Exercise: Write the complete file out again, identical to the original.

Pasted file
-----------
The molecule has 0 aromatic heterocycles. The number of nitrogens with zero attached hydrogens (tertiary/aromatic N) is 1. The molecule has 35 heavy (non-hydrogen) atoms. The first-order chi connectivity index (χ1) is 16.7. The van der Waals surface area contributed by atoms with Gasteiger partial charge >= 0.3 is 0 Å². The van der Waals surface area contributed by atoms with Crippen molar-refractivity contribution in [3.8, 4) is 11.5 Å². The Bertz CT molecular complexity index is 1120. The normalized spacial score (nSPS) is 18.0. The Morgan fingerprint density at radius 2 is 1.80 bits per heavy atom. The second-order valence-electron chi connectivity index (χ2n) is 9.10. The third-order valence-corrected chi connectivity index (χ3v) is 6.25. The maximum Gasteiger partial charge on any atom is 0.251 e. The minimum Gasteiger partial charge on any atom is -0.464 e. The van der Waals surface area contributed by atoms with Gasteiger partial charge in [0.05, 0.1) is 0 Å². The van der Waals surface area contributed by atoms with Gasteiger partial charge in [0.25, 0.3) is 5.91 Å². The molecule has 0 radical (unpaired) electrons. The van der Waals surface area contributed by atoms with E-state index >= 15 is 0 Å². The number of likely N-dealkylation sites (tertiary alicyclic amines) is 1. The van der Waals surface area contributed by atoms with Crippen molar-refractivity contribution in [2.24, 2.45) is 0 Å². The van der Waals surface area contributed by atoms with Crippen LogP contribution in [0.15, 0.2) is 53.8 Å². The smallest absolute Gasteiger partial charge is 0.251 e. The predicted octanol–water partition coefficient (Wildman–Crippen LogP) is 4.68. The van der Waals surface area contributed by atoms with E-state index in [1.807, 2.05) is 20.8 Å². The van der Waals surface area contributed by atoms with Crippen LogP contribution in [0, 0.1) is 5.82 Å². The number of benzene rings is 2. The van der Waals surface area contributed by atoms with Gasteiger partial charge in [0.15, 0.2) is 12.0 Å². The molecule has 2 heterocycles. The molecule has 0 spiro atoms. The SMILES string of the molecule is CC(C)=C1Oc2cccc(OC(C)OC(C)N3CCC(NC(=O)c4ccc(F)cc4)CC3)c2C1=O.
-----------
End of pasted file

The molecule has 0 aromatic heterocycles. The number of nitrogens with zero attached hydrogens (tertiary/aromatic N) is 1. The molecule has 35 heavy (non-hydrogen) atoms. The first-order chi connectivity index (χ1) is 16.7. The van der Waals surface area contributed by atoms with Gasteiger partial charge >= 0.3 is 0 Å². The van der Waals surface area contributed by atoms with Crippen molar-refractivity contribution in [3.8, 4) is 11.5 Å². The Bertz CT molecular complexity index is 1120. The normalized spacial score (nSPS) is 18.0. The Morgan fingerprint density at radius 2 is 1.80 bits per heavy atom. The second-order valence-electron chi connectivity index (χ2n) is 9.10. The third-order valence-corrected chi connectivity index (χ3v) is 6.25. The maximum Gasteiger partial charge on any atom is 0.251 e. The minimum Gasteiger partial charge on any atom is -0.464 e. The van der Waals surface area contributed by atoms with Gasteiger partial charge in [0.05, 0.1) is 0 Å². The van der Waals surface area contributed by atoms with Gasteiger partial charge in [0.25, 0.3) is 5.91 Å². The molecule has 0 radical (unpaired) electrons. The van der Waals surface area contributed by atoms with E-state index >= 15 is 0 Å². The number of likely N-dealkylation sites (tertiary alicyclic amines) is 1. The van der Waals surface area contributed by atoms with Crippen molar-refractivity contribution in [2.24, 2.45) is 0 Å². The van der Waals surface area contributed by atoms with Crippen LogP contribution in [0.15, 0.2) is 53.8 Å². The smallest absolute Gasteiger partial charge is 0.251 e. The predicted octanol–water partition coefficient (Wildman–Crippen LogP) is 4.68. The van der Waals surface area contributed by atoms with E-state index in [1.807, 2.05) is 20.8 Å². The van der Waals surface area contributed by atoms with Crippen LogP contribution in [0, 0.1) is 5.82 Å². The number of benzene rings is 2. The van der Waals surface area contributed by atoms with Gasteiger partial charge in [0.15, 0.2) is 12.0 Å². The molecule has 2 heterocycles. The molecule has 0 spiro atoms. The SMILES string of the molecule is CC(C)=C1Oc2cccc(OC(C)OC(C)N3CCC(NC(=O)c4ccc(F)cc4)CC3)c2C1=O.